Revocable and Irrevocable Trust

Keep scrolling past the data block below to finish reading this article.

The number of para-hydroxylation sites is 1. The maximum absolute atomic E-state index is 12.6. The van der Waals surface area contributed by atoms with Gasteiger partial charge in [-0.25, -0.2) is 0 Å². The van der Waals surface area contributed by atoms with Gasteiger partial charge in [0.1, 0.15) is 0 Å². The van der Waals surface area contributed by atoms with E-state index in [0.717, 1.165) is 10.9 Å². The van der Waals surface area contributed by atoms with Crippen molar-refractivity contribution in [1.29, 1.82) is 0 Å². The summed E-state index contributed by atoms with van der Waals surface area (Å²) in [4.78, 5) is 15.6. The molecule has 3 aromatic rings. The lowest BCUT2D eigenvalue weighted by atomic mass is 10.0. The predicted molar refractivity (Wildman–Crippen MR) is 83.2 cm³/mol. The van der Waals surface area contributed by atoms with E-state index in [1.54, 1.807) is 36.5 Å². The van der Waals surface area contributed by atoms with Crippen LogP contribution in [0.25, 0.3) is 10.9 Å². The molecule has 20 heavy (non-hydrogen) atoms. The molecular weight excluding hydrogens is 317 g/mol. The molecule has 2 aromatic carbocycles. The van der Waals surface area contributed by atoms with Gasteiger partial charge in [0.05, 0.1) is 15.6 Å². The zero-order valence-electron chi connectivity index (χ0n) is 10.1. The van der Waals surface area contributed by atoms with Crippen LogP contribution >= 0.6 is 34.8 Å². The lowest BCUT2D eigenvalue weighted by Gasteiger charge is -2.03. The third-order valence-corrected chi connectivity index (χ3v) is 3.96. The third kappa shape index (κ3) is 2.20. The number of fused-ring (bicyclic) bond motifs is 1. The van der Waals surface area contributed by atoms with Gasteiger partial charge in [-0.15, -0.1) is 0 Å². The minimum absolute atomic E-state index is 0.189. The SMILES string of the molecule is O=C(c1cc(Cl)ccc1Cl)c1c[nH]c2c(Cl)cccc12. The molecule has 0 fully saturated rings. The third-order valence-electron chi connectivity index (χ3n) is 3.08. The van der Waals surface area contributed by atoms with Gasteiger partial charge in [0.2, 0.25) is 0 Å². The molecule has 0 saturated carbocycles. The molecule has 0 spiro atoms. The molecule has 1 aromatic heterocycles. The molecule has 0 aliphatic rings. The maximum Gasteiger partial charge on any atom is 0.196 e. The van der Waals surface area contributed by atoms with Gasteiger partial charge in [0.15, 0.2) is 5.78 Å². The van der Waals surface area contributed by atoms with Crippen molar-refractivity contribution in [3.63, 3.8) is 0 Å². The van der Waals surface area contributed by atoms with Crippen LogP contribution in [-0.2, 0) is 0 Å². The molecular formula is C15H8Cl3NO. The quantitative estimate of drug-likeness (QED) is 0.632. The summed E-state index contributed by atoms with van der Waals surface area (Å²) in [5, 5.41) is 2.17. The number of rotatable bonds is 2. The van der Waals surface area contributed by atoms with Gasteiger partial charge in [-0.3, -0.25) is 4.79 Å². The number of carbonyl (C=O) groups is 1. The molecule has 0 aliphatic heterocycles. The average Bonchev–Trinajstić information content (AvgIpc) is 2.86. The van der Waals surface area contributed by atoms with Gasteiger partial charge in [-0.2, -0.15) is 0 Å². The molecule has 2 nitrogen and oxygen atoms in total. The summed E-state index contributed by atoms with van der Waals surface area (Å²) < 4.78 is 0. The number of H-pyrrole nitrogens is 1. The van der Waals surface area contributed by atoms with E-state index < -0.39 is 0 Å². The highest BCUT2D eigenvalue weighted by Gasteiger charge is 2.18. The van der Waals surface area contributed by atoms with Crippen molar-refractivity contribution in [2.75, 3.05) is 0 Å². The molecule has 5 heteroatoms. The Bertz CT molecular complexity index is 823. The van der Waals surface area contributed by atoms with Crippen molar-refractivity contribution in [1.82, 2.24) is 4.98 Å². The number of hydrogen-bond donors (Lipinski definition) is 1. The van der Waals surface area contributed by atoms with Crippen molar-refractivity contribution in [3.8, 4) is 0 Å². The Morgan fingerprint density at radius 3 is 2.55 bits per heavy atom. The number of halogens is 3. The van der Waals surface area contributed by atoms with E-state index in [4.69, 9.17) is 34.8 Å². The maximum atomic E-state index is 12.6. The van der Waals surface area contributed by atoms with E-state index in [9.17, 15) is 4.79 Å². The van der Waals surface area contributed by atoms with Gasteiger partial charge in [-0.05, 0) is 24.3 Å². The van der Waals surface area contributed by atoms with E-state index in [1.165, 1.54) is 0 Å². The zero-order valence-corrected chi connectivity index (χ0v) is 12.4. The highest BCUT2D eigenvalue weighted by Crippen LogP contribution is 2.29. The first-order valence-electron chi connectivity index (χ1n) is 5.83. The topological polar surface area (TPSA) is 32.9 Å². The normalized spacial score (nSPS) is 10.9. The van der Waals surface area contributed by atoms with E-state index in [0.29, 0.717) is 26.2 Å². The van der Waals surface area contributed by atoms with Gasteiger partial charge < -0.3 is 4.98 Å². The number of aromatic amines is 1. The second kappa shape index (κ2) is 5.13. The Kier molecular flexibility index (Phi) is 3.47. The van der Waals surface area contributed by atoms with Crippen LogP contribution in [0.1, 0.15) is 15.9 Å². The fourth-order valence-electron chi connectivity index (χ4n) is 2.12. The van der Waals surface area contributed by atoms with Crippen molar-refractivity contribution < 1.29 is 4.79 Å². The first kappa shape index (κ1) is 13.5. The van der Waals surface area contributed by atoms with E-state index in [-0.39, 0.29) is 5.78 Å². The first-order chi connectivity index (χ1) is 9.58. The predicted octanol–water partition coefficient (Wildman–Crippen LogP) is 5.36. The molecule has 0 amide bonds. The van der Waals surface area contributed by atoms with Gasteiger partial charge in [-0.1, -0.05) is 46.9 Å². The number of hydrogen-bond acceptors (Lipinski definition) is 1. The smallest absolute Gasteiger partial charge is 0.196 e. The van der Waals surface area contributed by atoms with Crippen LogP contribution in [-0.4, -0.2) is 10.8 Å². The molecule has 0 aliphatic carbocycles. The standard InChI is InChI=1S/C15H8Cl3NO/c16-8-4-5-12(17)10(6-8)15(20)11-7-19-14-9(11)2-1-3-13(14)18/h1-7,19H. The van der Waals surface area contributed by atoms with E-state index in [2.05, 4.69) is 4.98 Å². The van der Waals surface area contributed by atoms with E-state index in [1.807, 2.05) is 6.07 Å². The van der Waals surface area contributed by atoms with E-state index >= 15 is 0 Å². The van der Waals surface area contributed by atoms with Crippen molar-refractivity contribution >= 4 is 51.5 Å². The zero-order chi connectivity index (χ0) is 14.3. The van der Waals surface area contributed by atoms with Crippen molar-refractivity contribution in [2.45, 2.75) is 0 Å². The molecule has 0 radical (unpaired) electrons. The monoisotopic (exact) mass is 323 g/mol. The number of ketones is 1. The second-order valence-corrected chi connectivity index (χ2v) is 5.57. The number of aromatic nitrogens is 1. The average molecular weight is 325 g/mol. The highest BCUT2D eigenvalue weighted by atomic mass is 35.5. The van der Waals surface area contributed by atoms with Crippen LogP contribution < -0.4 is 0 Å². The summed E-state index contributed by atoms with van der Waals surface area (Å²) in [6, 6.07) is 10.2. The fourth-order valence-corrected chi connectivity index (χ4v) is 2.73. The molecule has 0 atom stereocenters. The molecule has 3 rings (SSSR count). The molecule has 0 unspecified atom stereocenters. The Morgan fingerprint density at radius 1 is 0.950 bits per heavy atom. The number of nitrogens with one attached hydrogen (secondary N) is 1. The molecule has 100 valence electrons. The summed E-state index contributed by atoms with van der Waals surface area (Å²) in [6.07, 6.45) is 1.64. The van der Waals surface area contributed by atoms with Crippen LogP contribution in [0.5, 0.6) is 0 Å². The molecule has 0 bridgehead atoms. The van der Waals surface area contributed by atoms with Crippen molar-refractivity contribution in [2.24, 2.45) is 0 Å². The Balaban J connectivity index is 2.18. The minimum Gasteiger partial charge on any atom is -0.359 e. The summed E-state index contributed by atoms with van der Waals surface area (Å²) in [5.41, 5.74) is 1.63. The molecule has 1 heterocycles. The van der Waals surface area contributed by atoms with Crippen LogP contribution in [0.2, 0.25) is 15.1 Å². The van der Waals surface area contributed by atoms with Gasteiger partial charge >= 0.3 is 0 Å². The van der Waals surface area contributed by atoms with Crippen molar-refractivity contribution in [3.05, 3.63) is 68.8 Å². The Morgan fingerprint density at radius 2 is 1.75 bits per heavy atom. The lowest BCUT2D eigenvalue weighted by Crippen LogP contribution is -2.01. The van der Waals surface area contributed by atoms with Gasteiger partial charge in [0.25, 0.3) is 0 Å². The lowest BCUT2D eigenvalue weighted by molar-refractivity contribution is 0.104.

A personalized Trust is as unique as the individual it is created for. A Trust is created to offer substantial asset protection, tax benefits, assistance in qualifying for government programs such as Medicaid and keeps your estate from going through the long process of probate. You want the proper documentation in place to ensure that your loved ones are protected, and not for this decision to be made by the courts. A Revocable Trust is often used in estate planning. The creators of the trust can amend it at any time without the cooperation from other beneficiaries. The creator of the trust can also revoke it at any time and undo the Trust completely. In contrast to a Will, a Trust operates while the creator is still living and extends after they are deceased. Will only takes effect after the person is deceased. An Irrevocable Trust is one that the grantor cannot revoke in whole or in part. An Irrevocable Trust can be modified or terminated only if the beneficiary consents. When the trust is created and assets are transferred, the grantor extinguishes any rights to access or ownership. This helps to remove the asset from your estate for legal and tax purposes.